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China, US have much to work for

By Jiang Jianjian | China Daily | Updated: 2013-07-09 07:10

According to Horizon Research Consultancy Group surveys on Sino-US relations over the past decade, Chinese people basically recognize that the United States is an advanced society and civilization, and offers a high-quality life. They have also shown relatively high interest in American culture, and dating or marrying Americans.

Emotionally, Chinese people's favorable attitude toward the US since 2006 has been above the 50 percent level, which is roughly the same that Americans have toward China.

Economically, Chinese people see the US as China's most important partner, and an important tourist destination, commodity supplier and source of multinational management experience. So we can assume the favorable attitude of both peoples toward each other can ensure the continuity of the basic pattern of Sino-US relations. The only question is: Will there be more competition or more cooperation?

In terms of overall cooperation, however, there is a great cognitive difference in public opinion in the two countries, which is difficult to overcome in the short term. The Chinese pay more attention to politics in international relations, such as US arms sales to Taiwan, the Tibet issue, human rights, the Diaoyu Islands dispute and other issues, because Washington's political actions have a major influence (40 percent) in shaping their views toward the US.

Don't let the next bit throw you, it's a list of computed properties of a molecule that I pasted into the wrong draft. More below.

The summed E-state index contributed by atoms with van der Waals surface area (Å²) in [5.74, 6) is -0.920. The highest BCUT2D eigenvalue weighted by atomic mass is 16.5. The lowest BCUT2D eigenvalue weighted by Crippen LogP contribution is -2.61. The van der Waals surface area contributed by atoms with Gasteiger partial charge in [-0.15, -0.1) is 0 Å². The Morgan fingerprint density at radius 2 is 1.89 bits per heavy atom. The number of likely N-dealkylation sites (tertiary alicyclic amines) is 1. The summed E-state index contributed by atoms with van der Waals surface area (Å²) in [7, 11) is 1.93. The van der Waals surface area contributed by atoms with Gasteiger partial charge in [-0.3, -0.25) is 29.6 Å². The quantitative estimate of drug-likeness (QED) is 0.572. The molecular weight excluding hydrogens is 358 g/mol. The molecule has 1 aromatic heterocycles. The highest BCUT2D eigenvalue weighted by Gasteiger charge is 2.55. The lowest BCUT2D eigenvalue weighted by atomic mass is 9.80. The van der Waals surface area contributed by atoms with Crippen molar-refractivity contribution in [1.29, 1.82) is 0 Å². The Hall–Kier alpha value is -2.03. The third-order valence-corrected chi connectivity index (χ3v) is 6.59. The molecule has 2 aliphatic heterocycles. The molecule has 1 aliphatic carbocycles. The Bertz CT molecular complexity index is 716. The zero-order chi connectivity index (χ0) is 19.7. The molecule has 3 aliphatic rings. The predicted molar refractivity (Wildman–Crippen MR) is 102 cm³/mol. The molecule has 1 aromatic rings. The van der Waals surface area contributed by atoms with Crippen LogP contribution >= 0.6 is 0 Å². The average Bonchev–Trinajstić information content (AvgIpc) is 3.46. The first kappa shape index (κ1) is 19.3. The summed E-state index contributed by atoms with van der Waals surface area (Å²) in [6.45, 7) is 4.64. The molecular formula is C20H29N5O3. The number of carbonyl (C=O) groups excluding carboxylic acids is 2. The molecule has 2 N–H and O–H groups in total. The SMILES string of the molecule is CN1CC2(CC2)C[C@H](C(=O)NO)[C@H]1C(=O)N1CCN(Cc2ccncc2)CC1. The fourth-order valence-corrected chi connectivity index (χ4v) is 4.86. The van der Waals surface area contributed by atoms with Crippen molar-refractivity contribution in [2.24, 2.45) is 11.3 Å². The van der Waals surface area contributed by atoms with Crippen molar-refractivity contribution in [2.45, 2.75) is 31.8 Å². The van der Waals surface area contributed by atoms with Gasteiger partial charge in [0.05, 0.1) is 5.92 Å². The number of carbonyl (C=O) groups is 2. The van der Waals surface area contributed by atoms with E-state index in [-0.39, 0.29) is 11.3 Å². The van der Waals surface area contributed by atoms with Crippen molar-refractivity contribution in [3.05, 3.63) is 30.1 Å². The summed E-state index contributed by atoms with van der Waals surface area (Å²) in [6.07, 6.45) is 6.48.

Although Chinese people have to learn to adapt to China's great power status as the country faces increasing criticism and is viewed with greater suspicion, they are still strongly conscious about protecting their history and interests. Therefore, any attempt by the US to provoke Chinese people over major political issues will backfire.

The Barack Obama administration's strategic rebalancing to the Asia-Pacific region since 2011 broke the decade-old relative calm in the region. And though the US has repeatedly said it has no intention of containing China, many of its diplomatic and military actions have made Chinese people feel threatened.

Chinese people recognize that their government is investing more energy in international affairs, which is important to make them feel like citizens of a powerful nation. But China's efforts to widen its global influence will clash with the US' ambitions. For example, differences between China and the US over issues such as the Korean Peninsula, the Iranian nuclear issue and environmental protection will continue to persist. Also, China's initiative to play a more active role in the Middle East peace process will become a source of concern for the US.

According to HRCG surveys in 2010 and 2011, Chinese people's primary impression of the US is one of "hegemonism and power politics" (21 percent and 26 percent). In fact, this concern has prompted the Chinese government to put its US-related political issues high on its priority list. For example, Beijing has been urging Washington to take a stand on the Sino-Japanese dispute over the Diaoyu Islands instead of holding an ambivalent position.

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